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Photo Illustration: Sarah Grillo / Axios

New in-depth reports on Facebook portray CEO Mark Zuckerberg as a tough negotiator and shrewd wielder of corporate power — miles from the geeky whiz kid image that kicked off his public life.

Why it matters: Zuckerberg's control of Facebook's voting stock means he controls its destiny, and Facebook controls much of the information diet of the world today.

Driving the news: NBC's Olivia Solon and Cyrus Farivar reviewed 4,000 pages of documents — including emails, webchats, presentations and meeting summaries, mostly from 2011 through 2015 — leaked from the proceedings of a U.K. lawsuit brought by the maker of a now-defunct app against Facebook.

  • The NBC story concludes that Zuckerberg personally oversaw plans years ago to use consumer data as leverage to disadvantage competitors, and that he worked with Facebook's communications team to help spin the narrative that changes to its policies were attributable to privacy concerns.
  • NBC reports that the documents show evidence Zuckerberg was less concerned about the privacy implications of the handling of users' data than about the financial implications.
  • The report finds examples in which Zuckerberg, along with other high-level Facebook executives, discussed rewarding companies they liked by giving them access to users' data.
  • It also reaffirms previous reports that under Zuckerberg's guidance, Facebook denied some rival companies' access to user data.
  • Facebook told NBC the documents were "cherrypicked" by its legal adversary.

Between the lines: Zuckerberg has insisted that Facebook has never sold user data to advertisers or other companies, and that seems to continue to be literally true.

  • What these documents suggest is that the company's leader has long viewed users' personal data as a business asset — and that, at one point, he seriously considered putting a price tag on other companies' access to such information.
  • That point will be of great interest to the antitrust regulators circling Facebook, both at home in the U.S. and in the EU.

Meanwhile: A Wired account of Facebook's crisis-plagued last year sheds new light on the company's seeming paralysis in the aftermath of the Cambridge Analytica revelations a year ago, when it took Facebook leaders five days before responding to the controversy.

  • Reasons for the silence included: Facebook didn't know all the facts, didn't understand how angry its critics and the public were, and believed that the data Cambridge Analytica accessed wasn't very valuable.
  • But also, Nicholas Thompson and Fred Vogelstein write: "Executives didn’t want a repeat of Zuckerberg’s ignominious performance after the 2016 election when, mostly off the cuff, he had proclaimed it 'a pretty crazy idea' to think fake news had affected the result."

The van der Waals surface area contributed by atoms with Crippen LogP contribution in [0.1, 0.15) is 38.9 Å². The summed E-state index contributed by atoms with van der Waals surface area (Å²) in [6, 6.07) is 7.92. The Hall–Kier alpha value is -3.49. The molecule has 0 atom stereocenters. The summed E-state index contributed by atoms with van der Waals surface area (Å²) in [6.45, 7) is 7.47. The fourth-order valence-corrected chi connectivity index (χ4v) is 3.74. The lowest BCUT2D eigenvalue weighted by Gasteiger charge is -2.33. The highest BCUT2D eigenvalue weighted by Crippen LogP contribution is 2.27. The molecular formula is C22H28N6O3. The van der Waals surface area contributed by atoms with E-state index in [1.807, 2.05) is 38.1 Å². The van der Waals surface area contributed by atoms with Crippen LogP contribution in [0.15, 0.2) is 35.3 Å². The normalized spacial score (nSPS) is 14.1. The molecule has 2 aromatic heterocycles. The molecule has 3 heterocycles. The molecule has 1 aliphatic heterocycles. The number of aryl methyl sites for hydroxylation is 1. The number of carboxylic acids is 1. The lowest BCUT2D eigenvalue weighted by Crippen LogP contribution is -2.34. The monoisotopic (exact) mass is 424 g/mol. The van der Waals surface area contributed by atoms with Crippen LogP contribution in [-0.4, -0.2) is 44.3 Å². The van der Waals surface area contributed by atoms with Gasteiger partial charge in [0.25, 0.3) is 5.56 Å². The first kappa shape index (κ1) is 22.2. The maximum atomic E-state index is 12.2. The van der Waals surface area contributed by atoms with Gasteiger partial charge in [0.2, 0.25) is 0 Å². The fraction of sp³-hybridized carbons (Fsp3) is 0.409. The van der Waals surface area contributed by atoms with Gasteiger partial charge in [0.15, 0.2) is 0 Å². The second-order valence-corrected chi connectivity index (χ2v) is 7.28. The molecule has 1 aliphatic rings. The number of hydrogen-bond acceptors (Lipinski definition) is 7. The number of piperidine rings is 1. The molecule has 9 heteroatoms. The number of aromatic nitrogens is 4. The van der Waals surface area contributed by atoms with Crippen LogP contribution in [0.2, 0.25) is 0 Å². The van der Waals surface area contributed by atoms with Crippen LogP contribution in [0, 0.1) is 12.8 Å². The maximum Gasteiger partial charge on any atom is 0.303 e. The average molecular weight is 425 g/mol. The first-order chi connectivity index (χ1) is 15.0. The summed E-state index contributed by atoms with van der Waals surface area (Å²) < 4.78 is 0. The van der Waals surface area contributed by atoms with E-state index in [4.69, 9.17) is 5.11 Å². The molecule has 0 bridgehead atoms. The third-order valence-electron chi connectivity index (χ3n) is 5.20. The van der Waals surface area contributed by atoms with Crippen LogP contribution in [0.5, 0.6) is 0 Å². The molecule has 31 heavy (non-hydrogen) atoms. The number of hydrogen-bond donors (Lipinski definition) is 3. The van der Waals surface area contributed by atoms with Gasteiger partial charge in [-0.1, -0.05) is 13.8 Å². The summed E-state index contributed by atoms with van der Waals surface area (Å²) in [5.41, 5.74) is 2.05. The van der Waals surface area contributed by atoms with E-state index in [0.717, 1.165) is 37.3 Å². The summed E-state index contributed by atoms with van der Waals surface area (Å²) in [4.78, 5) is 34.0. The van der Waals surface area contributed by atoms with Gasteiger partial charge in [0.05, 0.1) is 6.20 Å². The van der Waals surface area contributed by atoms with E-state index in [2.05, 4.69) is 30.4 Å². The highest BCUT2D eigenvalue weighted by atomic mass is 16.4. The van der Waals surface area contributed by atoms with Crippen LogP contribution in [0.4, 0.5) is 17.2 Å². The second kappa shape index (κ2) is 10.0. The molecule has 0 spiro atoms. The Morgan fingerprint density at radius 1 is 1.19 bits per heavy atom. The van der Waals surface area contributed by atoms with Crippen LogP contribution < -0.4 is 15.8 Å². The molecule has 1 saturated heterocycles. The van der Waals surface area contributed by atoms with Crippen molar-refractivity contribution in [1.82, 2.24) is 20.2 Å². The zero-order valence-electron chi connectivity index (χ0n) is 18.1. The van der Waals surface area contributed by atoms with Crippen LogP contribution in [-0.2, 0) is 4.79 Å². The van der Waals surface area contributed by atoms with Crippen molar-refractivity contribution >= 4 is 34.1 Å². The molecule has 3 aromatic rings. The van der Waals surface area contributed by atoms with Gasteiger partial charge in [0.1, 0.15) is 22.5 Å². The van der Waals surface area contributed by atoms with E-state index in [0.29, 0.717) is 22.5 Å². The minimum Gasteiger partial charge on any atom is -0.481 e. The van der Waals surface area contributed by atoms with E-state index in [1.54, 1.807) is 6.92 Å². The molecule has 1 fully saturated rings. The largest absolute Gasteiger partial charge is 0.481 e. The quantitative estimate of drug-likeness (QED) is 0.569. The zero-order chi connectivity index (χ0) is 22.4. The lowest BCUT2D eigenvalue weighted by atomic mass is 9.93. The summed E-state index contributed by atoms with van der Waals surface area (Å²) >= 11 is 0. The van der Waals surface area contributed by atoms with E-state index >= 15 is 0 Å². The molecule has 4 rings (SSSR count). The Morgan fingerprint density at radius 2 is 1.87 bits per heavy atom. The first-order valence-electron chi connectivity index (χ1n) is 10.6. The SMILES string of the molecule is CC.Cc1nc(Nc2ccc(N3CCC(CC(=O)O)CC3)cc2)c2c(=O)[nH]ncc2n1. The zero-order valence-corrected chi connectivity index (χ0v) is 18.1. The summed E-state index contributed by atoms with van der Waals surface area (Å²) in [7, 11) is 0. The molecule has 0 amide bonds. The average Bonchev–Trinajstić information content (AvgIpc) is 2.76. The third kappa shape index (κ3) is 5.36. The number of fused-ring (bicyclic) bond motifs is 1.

Since then, Zuckerberg has been on a roll.

  • His belated response to the Cambridge Analytica story was gaffe-free.
  • His answers a month later to fuzzy-minded questioning from Congress gave critics no further ammunition.
  • Today he's on a PR offensive that includes hosting a series of conversations on the future of technology and society.
  • In response to the endless run of privacy controversies, he announced a broad plan to reorganize all of Facebook around encrypted group messaging, moving it from a global town square to a provider of semi-private spaces.

The big picture: Despite Facebook's endless trials, Zuckerberg has never been more in charge.

  • The founders of Instagram and WhatsApp, the giant messaging apps Facebook acquired, have all departed, giving him room to integrate those services more tightly with Facebook.
  • His longtime right-hand product leader, Chris Cox, also recently resigned, apparently because of differences over Zuckerberg's new "pivot to privacy."

The bottom line: Zuckerberg's power won't be reined in by either his board or his shareholders.

  • Shareholders submitted initiatives for a proxy vote Tuesday ahead of Facebook's investor meeting on May 30.
  • Several of the proposals for governance changes were less than flattering of Zuckerberg's tenure as CEO, and some called for efforts to limit his power on the board.
  • As long as Zuckerberg controls the votes, that won't happen.

Go deeper

Senate confirms retired Gen. Lloyd Austin as defense secretary

Photo: Greg Nash-Pool/Getty Images

The Senate voted 93-2 on Friday to confirm retired Gen. Lloyd Austin as secretary of defense. Sens. Mike Lee (R-Utah) and Josh Hawley (R-Mo.) were the sole "no" votes.

Why it matters: Austin is the first Black American to lead the Pentagon and President Biden's second Cabinet nominee to be confirmed.

House will transmit article of impeachment to Senate on Monday, Schumer says

Photo: Drew Angerer/Getty Images

Senate Majority Leader Chuck Schumer (D-N.Y.) announced that the House will deliver the article of impeachment against former President Trump for "incitement of insurrection" on Monday.

Why it matters: The Senate is required to begin the impeachment trial at 1pm the day after the article is transmitted.

Dan Primack, author of Pro Rata
2 hours ago - Politics & Policy

Private equity bets on delayed tax reform in Biden administration

Illustration: Brendan Lynch/Axios

In normal times, private equity would be nervous about Democratic Party control of both the White House and Congress. But in pandemic-consumed 2021, the industry seems sanguine.

Driving the news: Industry executives and lobbyists paid very close attention to Treasury Secretary nominee Janet Yellen's confirmation hearings this week, and came away convinced that tax reform isn't on the near-term agenda.